- Regular variations
- Irregular variations
- Earth’s Magnetic Field
- The Earth’s Main Field
- Internal origin time variations
- External Origin Time Variations
- Crustal Field
- Paleomagnetism and Rock Magnetism
- Sun-Earth Relations: Geomagnetic Phenomena
- Middle-Upper Atmosphere
- Sun-Earth Relations: Ionospheric Phenomena
- Environmental Terrestrial Physics
- Hydrosphere - Geosphere - Atmosphere Interactions
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External Origin Time Variations
It is known that the magnetic field observed at the Earth’s surface is by no means constant, but rather subject to variations on all time scales (from milliseconds to millions of years).
Of primary interest here are the fluctuations with periods from a few minutes to several days. These short-term variations are indeed of external origin and arise from the currents flowing in the ionosphere and magnetosphere. The high degree of complexity of the solar wind-magnetosphere-ionosphere coupling results in a large variety of magnetic signatures, which depend upon the state of the magnetosphere, and differ with the geographic and geomagnetic location of the observatory. Thanks to decades of observation, it is possible to delineate the main morphological features of the perturbations observed on the ground and to relate them to ionospheric and magnetospheric sources.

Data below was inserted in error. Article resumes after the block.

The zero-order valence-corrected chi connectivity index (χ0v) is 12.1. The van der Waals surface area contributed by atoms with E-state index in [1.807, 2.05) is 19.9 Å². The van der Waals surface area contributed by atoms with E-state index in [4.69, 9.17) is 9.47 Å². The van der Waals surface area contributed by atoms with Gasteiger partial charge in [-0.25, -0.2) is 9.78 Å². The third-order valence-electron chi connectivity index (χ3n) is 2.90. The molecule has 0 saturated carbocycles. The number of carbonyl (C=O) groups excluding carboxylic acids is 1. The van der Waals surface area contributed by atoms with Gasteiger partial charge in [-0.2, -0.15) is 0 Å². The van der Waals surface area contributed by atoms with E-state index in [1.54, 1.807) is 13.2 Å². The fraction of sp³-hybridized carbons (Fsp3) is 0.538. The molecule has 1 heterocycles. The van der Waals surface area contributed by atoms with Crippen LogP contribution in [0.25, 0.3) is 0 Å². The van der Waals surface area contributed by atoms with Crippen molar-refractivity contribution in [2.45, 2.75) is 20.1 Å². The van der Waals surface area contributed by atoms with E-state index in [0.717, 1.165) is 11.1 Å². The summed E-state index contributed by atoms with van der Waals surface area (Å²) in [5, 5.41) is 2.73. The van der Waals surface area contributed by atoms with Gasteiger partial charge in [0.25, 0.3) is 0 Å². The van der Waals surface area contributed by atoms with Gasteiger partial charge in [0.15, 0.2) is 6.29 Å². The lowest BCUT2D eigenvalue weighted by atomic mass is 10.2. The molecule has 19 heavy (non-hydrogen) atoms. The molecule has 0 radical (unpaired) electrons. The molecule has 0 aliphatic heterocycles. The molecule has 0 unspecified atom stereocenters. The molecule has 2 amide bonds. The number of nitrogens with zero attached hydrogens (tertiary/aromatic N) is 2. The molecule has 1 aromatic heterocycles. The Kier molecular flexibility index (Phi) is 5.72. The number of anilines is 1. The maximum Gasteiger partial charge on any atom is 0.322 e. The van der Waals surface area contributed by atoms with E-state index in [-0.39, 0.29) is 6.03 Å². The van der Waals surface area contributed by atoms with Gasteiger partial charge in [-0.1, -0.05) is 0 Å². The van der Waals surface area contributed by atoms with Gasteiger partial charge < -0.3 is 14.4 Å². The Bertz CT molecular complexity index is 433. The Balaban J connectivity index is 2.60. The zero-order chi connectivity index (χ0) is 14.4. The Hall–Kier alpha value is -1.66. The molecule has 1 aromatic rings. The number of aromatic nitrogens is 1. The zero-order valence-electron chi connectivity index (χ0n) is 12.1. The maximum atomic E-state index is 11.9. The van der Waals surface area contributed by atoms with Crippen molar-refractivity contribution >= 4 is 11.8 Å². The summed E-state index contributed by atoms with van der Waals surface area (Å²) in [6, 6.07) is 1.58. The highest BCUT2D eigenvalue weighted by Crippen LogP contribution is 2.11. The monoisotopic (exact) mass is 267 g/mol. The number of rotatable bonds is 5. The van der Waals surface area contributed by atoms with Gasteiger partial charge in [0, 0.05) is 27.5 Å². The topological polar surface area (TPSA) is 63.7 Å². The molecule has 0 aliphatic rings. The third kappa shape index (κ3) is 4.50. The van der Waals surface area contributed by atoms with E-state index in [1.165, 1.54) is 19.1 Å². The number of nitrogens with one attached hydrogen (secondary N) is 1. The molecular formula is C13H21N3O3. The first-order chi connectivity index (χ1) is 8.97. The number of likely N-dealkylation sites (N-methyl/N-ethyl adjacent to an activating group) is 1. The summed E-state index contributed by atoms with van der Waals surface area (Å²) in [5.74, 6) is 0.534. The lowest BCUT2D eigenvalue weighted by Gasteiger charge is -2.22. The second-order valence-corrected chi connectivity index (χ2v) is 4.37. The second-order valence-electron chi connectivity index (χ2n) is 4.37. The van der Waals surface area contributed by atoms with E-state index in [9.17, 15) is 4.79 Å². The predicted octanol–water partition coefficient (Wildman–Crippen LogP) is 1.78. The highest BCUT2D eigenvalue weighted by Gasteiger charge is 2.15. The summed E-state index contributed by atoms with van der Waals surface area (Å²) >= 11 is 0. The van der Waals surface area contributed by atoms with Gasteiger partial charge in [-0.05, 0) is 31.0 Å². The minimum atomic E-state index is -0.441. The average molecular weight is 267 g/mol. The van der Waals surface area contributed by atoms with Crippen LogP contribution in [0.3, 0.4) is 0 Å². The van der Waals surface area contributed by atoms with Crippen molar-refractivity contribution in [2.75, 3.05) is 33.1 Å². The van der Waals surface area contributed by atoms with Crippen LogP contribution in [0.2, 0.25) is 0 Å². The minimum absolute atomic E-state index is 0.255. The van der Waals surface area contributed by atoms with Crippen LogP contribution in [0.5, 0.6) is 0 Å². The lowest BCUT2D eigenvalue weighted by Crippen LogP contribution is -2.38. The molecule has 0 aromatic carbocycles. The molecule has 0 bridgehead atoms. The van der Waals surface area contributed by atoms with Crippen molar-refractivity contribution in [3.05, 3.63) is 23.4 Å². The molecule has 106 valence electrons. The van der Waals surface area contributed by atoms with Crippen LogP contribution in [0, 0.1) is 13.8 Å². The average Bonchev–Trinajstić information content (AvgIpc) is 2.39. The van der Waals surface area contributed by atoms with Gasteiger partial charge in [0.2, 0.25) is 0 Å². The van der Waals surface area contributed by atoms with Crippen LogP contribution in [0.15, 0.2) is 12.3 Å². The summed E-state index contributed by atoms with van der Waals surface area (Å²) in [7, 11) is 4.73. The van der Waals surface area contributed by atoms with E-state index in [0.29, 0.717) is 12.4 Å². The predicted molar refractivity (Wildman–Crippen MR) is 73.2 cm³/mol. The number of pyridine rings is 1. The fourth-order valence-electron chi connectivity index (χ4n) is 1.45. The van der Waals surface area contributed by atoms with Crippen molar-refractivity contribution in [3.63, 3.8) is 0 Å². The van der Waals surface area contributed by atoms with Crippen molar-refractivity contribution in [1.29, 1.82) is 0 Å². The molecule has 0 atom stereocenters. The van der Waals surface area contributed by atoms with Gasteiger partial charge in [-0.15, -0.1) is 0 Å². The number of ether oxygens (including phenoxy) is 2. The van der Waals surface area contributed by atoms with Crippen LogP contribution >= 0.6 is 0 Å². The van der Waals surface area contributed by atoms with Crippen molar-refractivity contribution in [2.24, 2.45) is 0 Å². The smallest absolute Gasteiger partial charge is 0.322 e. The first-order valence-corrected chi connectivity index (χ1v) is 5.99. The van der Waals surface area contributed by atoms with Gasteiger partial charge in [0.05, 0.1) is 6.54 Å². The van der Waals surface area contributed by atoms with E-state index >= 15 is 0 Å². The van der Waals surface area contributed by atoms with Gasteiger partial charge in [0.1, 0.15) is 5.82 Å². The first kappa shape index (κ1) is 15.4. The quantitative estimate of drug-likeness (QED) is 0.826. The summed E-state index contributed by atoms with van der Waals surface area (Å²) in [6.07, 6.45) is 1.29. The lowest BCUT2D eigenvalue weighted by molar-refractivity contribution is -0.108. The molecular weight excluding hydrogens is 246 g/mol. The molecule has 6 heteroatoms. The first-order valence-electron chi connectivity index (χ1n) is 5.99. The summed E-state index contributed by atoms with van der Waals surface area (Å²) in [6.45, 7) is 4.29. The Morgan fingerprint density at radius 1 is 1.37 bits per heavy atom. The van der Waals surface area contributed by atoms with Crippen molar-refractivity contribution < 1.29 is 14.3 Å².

A fundamental starting point for the studies of these variations is their decomposition into regular and irregular parts.
Regular variations are all those variations that have both a smooth shape and a regular occurrence while irregular variations are characterized by a great variability in both shape and intensity and an irregular occurrence.